The DNA Databanks

dna-giphyIn 1995 Parliament passed the Criminal Investigations (Blood Samples) Act (New Zealand). It established the National DNA Profile Databank. New Zealand was only the second country in the world to create a DNA profile databank.

The Institute of Environmental Science and Research (ESR) operates the National DNA Profile Databank on behalf of Police. The Databank contains DNA profiles of people convicted of certain criminal offences that are punishable by imprisonment. In most cases these profiles are kept on the Databank forever.

The Databank also contains the DNA profiles of people who have agreed to have their profile stored on the Databank.1 In this situation, the person’s DNA profile stays on the databank until/if the person asks for Police to remove their profile.

Since 1995 the Databank has grown steadily.  There are now more than 185,000 profiles from individual people on the Databank.

On behalf of Police, ESR also maintains a Temporary Databank of some DNA profiles. These are DNA profiles produced from DNA samples (see “DNA samples and DNA profiles”) obtained by a police constable from someone they have arrested or intend to charge with an imprisonable offence.2 The law says the DNA profiles produced from these DNA samples can be held on the Temporary Databank. If the person, whose DNA sample is obtained, goes on to be convicted of the offence for which they were arrested (or a related offence), then the DNA profile will be transferred from the Temporary Databank to the National DNA Profile Databank.3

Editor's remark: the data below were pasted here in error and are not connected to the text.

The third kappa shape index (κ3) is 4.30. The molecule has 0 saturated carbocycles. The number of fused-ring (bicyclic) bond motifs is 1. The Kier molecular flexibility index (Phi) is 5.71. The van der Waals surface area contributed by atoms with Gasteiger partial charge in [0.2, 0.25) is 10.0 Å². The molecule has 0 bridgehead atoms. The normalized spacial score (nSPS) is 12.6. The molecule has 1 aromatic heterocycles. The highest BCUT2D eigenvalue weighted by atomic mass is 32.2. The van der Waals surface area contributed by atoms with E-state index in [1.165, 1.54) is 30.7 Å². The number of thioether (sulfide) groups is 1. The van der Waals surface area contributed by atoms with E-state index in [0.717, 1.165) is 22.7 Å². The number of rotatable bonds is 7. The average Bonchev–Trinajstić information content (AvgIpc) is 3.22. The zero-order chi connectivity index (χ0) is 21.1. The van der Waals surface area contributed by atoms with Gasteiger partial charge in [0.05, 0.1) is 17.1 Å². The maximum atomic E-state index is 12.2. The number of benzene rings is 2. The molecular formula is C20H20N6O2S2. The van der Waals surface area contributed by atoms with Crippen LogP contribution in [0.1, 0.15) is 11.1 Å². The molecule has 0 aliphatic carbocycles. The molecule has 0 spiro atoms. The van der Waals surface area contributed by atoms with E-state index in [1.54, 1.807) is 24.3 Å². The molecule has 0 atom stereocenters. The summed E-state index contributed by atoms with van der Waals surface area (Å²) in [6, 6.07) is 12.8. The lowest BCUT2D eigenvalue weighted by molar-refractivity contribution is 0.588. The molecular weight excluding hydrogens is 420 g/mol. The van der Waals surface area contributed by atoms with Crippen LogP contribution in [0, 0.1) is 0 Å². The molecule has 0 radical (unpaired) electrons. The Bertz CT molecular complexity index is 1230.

There is a further database that is maintained by ESR – the “crime scene database”. When unknown DNA is found at a crime scene (that does not belong to the victim, nor to other people eliminated from the investigation), then ESR may choose to upload the DNA profile produced from that unknown crime scene DNA sample to the crime scene database.

By comparing the profiles in the crime scene database against the National DNA Profile Databank and the Temporary Databank possible suspects can be identified. ESR’s statistics reveal that nearly 75% of all unsolved crime profiles loaded to the crime scene database result in a link to a profile held on either the National DNA Profile Databank or Temporary Databank. These links produce valuable leads for unsolved cases.

Crimes can also be linked together. Nearly a third of all crime sample profiles loaded to the crime scene database link to another profile on the crime scene database.

There are currently around 36,000 crime scene sample profiles in the crime scene database.

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Footnotes

  1. Under Part 3 of the Criminal Investigations (Bodily Samples) Act 1995. (For more information see “When Police can obtain DNA samples” and “How long Police can keep DNA samples and DNA profiles“).
  2. That is, an offence for which the person can be punished by a term of imprisonment. Although the law says police officers can obtain a DNA sample from anyone who has committed an imprisonable offence, in practice police officers tend to obtain DNA samples from people who have committed more serious offences, not just any imprisonable offence.
  3. These DNA samples obtained on arrest or intent to charge are authorised under part 2B of the Criminal Investigations (Bodily Samples) Act 1995. Part 2B was added to the Act in 2009. This Part also added the Temporary Databank. (For further information on when and how samples are obtained see “When Police can obtain DNA samples”. For information on how long Police can keep the DNA profile on the temporary databank in other situations, or how long they can keep the DNA sample, see  “How long Police can keep DNA samples and DNA profiles”).